Lenin’s position is rooted in what Marx and Engels argued before him; that a socialist party should stand for parliamentary elections, not with the primary intention of passing reforms and not for a moment renouncing the revolutionary conquest of power by the proletariat. Our participation in election is therefore a matter of tactic rather than strategy. After the collapse of the 1st international, Engels argued against abstentionism (from elections). He wrote on the need to utilize all forms of struggle and conceive them as an overall strategy for revolution. As for the left organizing in Kenya, it is a correct idea for us to participate in both the parliamentary and extra parliamentary struggle, at both above and below levels. This participation in elections is necessary as a rule, unless in the circumstance where the mood of our masses is rebellious and the objective conditions are ripe for revolution. We should however be careful not to relegate ourselves to a strategy of inheriting the existing rotten state which has proved to be a great waste of time for decades across Africa, Asia and Latin America.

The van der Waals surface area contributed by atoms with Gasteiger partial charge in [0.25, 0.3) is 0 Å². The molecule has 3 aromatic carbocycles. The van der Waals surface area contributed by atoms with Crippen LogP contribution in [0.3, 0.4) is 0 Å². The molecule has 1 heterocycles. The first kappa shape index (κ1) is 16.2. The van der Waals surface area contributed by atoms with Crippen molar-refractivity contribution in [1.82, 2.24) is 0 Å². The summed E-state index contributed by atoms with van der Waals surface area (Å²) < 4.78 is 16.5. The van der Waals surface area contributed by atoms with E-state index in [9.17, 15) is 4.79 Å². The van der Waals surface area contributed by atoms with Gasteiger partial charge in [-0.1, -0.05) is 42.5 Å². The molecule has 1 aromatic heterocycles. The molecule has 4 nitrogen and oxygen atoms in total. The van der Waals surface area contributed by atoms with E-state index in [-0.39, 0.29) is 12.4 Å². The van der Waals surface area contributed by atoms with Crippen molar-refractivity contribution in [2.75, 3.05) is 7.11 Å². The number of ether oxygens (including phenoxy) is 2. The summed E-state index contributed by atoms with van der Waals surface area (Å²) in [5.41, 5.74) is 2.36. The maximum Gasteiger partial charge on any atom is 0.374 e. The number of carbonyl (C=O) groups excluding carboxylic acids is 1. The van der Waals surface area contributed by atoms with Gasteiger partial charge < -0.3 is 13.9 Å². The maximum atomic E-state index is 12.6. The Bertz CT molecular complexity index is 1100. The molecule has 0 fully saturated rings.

Our participation in bourgeois elections can be a useful tactic, but there are limits to how far we should go down that road. Our participation must always be in the form of the worker’s parties. Lenin and his comrades formed the Russian Social Democratic Labour Party to maintain their class independence while espousing socialist ideas to the workers. To spend time supporting any candidate running within any bourgeois political party is an opportunity cost in terms of time that we cannot afford. The Communist Party of Kenya believes in elections in so far as it is a temporary vehicle to reach the masses and not a substitute for building a revolutionary vanguard. In the pamphlet “Left-Wing” Communism: An Infantile Disorder (Vladimir, 1920), Lenin’s underlying argument called on revolutionary socialists to work wherever the masses were to be found. This meant communists had to work with reformist trade unions and also participate in parliamentary elections. He correctly analyzed that the workers had illusions in the parliamentary system and therefore they had to capitalize on that platform to educate the masses in order to enlighten and awaken their consciousness. The pamphlet also spells out electoral alliances forged between the Bolsheviks and bourgeois reactionaries. This was a tactical way of reaching the masses to advance their ideological and political struggle against the opportunist and reformist voices. Mwandawiro Mghanga, the Chair of the Communist Party of Kenya (CPK), in the article The 2022 National Elections; Kenyans Think Outside the Box (Kwaela News Network, 2019) addressed the question of participation in the coming elections. He noted; “To them you from the working class in the box and who tear each other apart in your own ethnicity especially during the elections, as you did in 2007/8 and repeated in 2017, thinking you belong to the same ethnicity with them, they use and dump you in the dust bin of poverty, marginalization and backwardness where you will belong until the next elections or until and unless you get yourselves out of the box. For to them you in the box are mere elections statistics and voting machines” He argued that the reactionary politicians have cornered the voters. They use all the means at their disposal, including, but not limited to the press, tribalism, political meetings and all the machinery of propaganda to ensure voters remain permanently fixed in the reactionary box. The people are then forced to decide between corrupt and tribal candidates who hardly think about legislating to really improve conditions of workers. He concludes that the CPK believes in progressive reforms aimed at improving the welfare of the exploited and oppressed as it advances class struggle led by workers and their allies